Xiaomi, Vivo, Oppo: political tensions between India and China are hitting the smartphone market. But they need each other

Indians love Chinese smartphones, but over the past two months, New Delhi has stepped up surveillance of the three major Chinese companies – Xiaomi, Vivo and Oppo. Together, these companies control more than 60% of India’s smartphone market, according to data from research firm Counterpoint.

Xiaomi, the top-selling brand in the country, was the first company to face the heat from regulators. In May, the country’s leading financial investigation agency accused Xiaomi’s Indian subsidiary of carrying out illegal funds transfers, in violation of foreign exchange laws.

Xiaomi India said at the time that « all of our operations strictly comply with local laws and regulations ». He did not respond to further requests for comment this week by CNN Business.

Vivo, another big Chinese brand, was next on the list from India’s Law Enforcement Directorate. Earlier this month, the agency accused the company of tax evasion and said it raided 48 Vivo locations nationwide and seized $60 million from its bank accounts.

A Vivo spokesperson had told CNN Business that the company is « cooperating with authorities to provide them with all required information. » He also did not respond to a follow-up request.

And last week, Oppo became the latest Chinese smartphone maker to be targeted in India. The company sells popular Realme and OnePlus brands in the country, and India’s Directorate of Tax Intelligence has accused the company of evading around half a billion dollars in taxes.

Oppo did not respond to a request for comment.

Beijing, meanwhile, has blasted the raids on Chinese companies, saying India is damaging its reputation with foreign investors.

In a statement released earlier this month, the Chinese Embassy in India said the investigations were disrupting « normal business activities » and chilling « the confidence and will of market entities in other countries, including Chinese companies, to invest and operate in India ».

Why India is cracking down

Chinese tech companies have had a particularly tough time in India over the past two years, with New Delhi clamping down since border tensions escalated between the world’s most populous countries.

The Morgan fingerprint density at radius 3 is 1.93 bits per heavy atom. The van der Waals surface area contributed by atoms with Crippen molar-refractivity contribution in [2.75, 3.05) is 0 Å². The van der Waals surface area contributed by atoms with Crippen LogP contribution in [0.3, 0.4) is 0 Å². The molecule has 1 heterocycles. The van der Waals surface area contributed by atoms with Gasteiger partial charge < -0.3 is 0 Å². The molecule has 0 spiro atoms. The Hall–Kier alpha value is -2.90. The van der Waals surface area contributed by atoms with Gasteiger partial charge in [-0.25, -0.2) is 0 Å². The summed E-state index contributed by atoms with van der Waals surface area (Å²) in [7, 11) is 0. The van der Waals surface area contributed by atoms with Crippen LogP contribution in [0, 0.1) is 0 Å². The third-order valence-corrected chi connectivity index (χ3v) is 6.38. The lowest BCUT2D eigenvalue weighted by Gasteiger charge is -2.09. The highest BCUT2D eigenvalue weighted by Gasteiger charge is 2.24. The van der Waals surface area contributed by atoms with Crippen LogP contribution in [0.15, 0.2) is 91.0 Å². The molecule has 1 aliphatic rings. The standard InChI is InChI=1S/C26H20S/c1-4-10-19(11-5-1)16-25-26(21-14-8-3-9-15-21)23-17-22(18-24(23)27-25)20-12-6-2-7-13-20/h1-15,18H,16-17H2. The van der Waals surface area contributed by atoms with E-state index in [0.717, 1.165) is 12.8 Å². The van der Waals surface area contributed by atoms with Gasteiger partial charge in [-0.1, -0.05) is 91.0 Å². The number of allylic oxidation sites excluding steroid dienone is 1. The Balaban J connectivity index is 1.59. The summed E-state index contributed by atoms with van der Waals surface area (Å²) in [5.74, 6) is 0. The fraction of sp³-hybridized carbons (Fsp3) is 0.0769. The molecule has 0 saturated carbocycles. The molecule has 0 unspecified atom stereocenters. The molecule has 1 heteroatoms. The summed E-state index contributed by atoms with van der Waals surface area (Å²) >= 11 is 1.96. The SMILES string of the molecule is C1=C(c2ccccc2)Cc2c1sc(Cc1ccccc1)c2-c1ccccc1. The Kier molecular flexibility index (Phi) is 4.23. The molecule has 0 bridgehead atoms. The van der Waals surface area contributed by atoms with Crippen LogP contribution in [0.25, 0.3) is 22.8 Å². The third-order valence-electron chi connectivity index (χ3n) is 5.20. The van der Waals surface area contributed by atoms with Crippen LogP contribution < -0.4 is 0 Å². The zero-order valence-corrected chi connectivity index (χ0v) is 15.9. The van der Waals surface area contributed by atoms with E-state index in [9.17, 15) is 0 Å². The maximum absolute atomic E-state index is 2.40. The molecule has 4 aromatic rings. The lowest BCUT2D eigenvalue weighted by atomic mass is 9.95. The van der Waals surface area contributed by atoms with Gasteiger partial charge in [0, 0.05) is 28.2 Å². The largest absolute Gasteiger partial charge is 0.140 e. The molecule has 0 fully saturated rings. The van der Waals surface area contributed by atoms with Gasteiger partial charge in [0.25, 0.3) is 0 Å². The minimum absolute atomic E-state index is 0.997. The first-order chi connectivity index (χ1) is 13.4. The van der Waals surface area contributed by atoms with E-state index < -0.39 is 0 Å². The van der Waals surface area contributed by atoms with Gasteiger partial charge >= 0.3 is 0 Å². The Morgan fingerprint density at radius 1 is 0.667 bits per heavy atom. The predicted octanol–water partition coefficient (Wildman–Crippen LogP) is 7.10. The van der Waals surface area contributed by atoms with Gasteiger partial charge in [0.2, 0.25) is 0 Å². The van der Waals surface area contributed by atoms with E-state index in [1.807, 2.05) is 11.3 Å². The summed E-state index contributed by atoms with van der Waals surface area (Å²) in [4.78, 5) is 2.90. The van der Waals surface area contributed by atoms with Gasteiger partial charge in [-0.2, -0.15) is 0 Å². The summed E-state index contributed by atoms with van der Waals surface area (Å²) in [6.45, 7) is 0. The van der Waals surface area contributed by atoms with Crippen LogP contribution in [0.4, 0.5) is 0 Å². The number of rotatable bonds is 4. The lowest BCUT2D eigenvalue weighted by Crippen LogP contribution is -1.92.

In 2020, India banned over 200 apps, many of which were Chinese, including the hugely popular video platform TikTok.

Chinese sellers have also come under the thumb of Indian regulators because « they have ‘grew very fast very fast,' » noted Tarun Pathak, research director at Counterpoint.

« India is looking for more clarity on how Chinese companies do business here, » he said. « Their records are under review. »

He added that the Indian government was toughening regulations for foreign phone makers because they realized that « these companies need India more than India needs them. »

Although regulatory repression is making it difficult to do business in India, experts say it is unlikely New Delhi would impose an outright ban on Chinese smartphones.

« Chinese companies are here to stay, » Pathak said, adding that there were « no other takers. »

South Korean giant Samsung is the second best-selling smartphone brand in the country and the only non-Chinese company among India’s top five sellers, according to data from Counterpoint. But it “cannot grow its market share from 20% to 60% overnight,” Pathak said.
Apple (AAPL) has big plans for India for years now but has only captured a tiny fraction of the market as its products are prohibitively expensive for most Indians.

Kiranjeet Kaur, associate research director at International Data Corporation (IDC), also expects these companies to rebound by the start of the shopping-driven Diwali festival season in India in October. She added that these probes would hardly matter to Indian consumers.

After the border clashes, calls for a boycott of Chinese companies, including phone makers, engulfed India, Kaur recalls.

Chinese phones are here to stay

Despite these protests, there has been « no drop in the number of shipments » from these companies, and they have continued to dominate the market, she added.

India’s love for Chinese smartphones transcends all political tensions, mainly because they are seen as great value in a very price-sensitive market.

While Indian makers have churned out affordable smartphones over the past few years, including one developed by Mukesh Ambani, the billionaire head of sprawling Indian conglomerate Reliance, in partnership with Google, these haven’t done much. noise from consumers.

“If you compare features, Chinese smartphones offer a lot more and only cost a little more,” Kaur said.

And, despite new legal challenges, China cannot afford to abandon the Indian market. The South Asian country of more than 1.3 billion people is the world’s second-largest smartphone market after China, Counterpoint’s Pathak said.

« India is super important to all the big players, whether they’re American or Chinese, » he said. It is also the largest « emerging market » in the world since « nearly half of the country is still not connected to smartphones », he added.

The Covid-related slowdown in China, which has hammered consumer activity, is making India even more attractive to businesses across the border.

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